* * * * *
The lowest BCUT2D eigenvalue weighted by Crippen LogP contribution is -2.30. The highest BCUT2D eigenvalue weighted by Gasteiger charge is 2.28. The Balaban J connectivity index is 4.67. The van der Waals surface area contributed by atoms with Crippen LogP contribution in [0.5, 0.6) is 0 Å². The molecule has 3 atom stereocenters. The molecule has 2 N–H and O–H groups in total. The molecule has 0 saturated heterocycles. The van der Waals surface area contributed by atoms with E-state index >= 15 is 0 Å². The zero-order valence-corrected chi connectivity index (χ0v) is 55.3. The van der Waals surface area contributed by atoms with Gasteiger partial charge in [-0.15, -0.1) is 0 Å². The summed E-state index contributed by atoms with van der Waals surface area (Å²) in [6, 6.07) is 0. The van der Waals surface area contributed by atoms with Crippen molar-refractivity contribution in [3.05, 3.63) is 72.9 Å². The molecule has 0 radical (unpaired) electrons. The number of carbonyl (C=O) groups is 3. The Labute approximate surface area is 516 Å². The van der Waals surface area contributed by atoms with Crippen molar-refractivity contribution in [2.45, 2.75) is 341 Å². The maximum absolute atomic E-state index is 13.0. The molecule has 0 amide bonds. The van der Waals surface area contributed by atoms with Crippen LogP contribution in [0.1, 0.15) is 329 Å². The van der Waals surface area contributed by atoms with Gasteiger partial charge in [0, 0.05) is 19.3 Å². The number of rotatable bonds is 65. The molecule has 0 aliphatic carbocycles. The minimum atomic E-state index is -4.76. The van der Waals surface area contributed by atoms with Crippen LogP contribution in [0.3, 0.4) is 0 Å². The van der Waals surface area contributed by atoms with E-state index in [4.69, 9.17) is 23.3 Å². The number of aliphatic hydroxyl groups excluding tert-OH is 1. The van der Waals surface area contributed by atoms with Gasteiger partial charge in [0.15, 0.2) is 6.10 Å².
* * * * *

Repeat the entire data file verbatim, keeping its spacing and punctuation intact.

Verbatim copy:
The lowest BCUT2D eigenvalue weighted by Crippen LogP contribution is -2.30. The highest BCUT2D eigenvalue weighted by Gasteiger charge is 2.28. The Balaban J connectivity index is 4.67. The van der Waals surface area contributed by atoms with Crippen LogP contribution in [0.5, 0.6) is 0 Å². The molecule has 3 atom stereocenters. The molecule has 2 N–H and O–H groups in total. The molecule has 0 saturated heterocycles. The van der Waals surface area contributed by atoms with E-state index >= 15 is 0 Å². The zero-order valence-corrected chi connectivity index (χ0v) is 55.3. The van der Waals surface area contributed by atoms with Gasteiger partial charge in [-0.15, -0.1) is 0 Å². The summed E-state index contributed by atoms with van der Waals surface area (Å²) in [6, 6.07) is 0. The van der Waals surface area contributed by atoms with Crippen molar-refractivity contribution in [3.05, 3.63) is 72.9 Å². The molecule has 0 radical (unpaired) electrons. The number of carbonyl (C=O) groups is 3. The Labute approximate surface area is 516 Å². The van der Waals surface area contributed by atoms with Crippen molar-refractivity contribution in [2.45, 2.75) is 341 Å². The maximum absolute atomic E-state index is 13.0. The molecule has 0 amide bonds. The van der Waals surface area contributed by atoms with Crippen LogP contribution in [0.1, 0.15) is 329 Å². The van der Waals surface area contributed by atoms with Gasteiger partial charge in [0, 0.05) is 19.3 Å². The number of rotatable bonds is 65. The molecule has 0 aliphatic carbocycles. The minimum atomic E-state index is -4.76. The van der Waals surface area contributed by atoms with Crippen LogP contribution in [0.3, 0.4) is 0 Å². The van der Waals surface area contributed by atoms with E-state index in [4.69, 9.17) is 23.3 Å². The number of aliphatic hydroxyl groups excluding tert-OH is 1. The van der Waals surface area contributed by atoms with Gasteiger partial charge in [0.15, 0.2) is 6.10 Å².